Gospel Explorer
    Footnotes

    “Gospel Explorer,” Ensign, Apr. 1993, 62

    Gospel Explorer

    I was born with brain damage, unable to walk until I was eight or speak until I was in my teens. But there was never anything wrong with my intellect.

    I forced myself to walk, read, write, and speak. My first employment after leaving school was as an errand boy in a cotton mill. I progressed through various jobs until my long climb up the education ladder culminated in an advanced diploma in education.

    In spite of these struggles to achieve, I have always given thanks to my Maker for the excitement of living with a disability. I was baptized into the Church in 1959 and gained a profound testimony, which gave me a new strength. But I still fight to overcome difficulties. Nevertheless, I am able to work and have been financially independent. Heavenly Father has blessed me abundantly. Among these blessings are my wife and three children.

    It was a devastating experience, then, to visit my doctor and be told that I had to retire from my job as a senior teacher because my state of health would not permit me to go on working. How could I retire at fifty-two, with my disability, and start a new career? I could not envision a future without a job! I determined that I would recover. I would not give up. I felt that I had overcome tremendous odds in my life before, and that I could come through again.

    But ultimately, I had to admit defeat. I had given my all to the job and could not give any more. Through prayer I gained a measure of composure and confidence for my future, uncertain though it might be. I was amazed that I could lose my job, and yet feel peace, through the comfort I received from the Lord.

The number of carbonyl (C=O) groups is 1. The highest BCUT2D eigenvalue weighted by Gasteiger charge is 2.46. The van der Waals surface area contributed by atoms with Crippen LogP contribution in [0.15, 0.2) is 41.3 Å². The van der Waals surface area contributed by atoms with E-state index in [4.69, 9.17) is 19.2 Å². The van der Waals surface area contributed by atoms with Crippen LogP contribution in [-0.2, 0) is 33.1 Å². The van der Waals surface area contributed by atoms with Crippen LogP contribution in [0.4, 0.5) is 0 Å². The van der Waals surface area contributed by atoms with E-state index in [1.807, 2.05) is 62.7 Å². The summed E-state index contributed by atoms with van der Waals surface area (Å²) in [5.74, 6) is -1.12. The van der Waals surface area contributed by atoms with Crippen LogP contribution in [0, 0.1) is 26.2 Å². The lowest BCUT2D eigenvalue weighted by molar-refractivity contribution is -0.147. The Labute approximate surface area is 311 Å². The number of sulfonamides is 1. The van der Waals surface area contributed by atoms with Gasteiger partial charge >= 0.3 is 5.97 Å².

On the issue of restoring my health, I was guided through prayer to seek the restful effects of nature. Spending time enjoying God’s wonderful creations had a restorative, rejuvenating effect on me. Soon my ability to concentrate was restored, and I was again able to study the scriptures rather than just read them. This led to blessings that I had not dreamed would come.

    Prayerfully, I developed a series of steps to help me study the scriptures thoroughly as I read. I was able to personalize them so that they applied to my life, and I worked out action plans to make the principles I studied part of my daily living. I constantly asked myself two questions: What did I learn from trying to live what I read today? What am I doing differently or better as a consequence?

    Sometimes I could not answer these questions satisfactorily. It is humbling and enlightening to learn of one’s weaknesses and then to have to wrestle with them. At those times, serious supplication to Heavenly Father would always teach me the truth about myself and aid in improvement.

    I decided to keep a log, an honest account of what occurred as I tried to live gospel principles. It helped me (1) draw conclusions from my experiences in living gospel principles and (2) determine how to better apply those principles in light of what I learned about my personal traits, strengths, and weaknesses.

    Quite predictably, I occasionally lapsed in some areas. But something of much greater scope also emerged. My scripture study helped me to put gospel learning on my permanent agenda. This has greatly helped me as I have sought to develop traits and characteristics acceptable to the Lord.

    • Alan Counsell, a lecturer and consultant on disability, helps companies hire people with disabilities. He is a member of the Milton Keynes Ward, Northampton England Stake.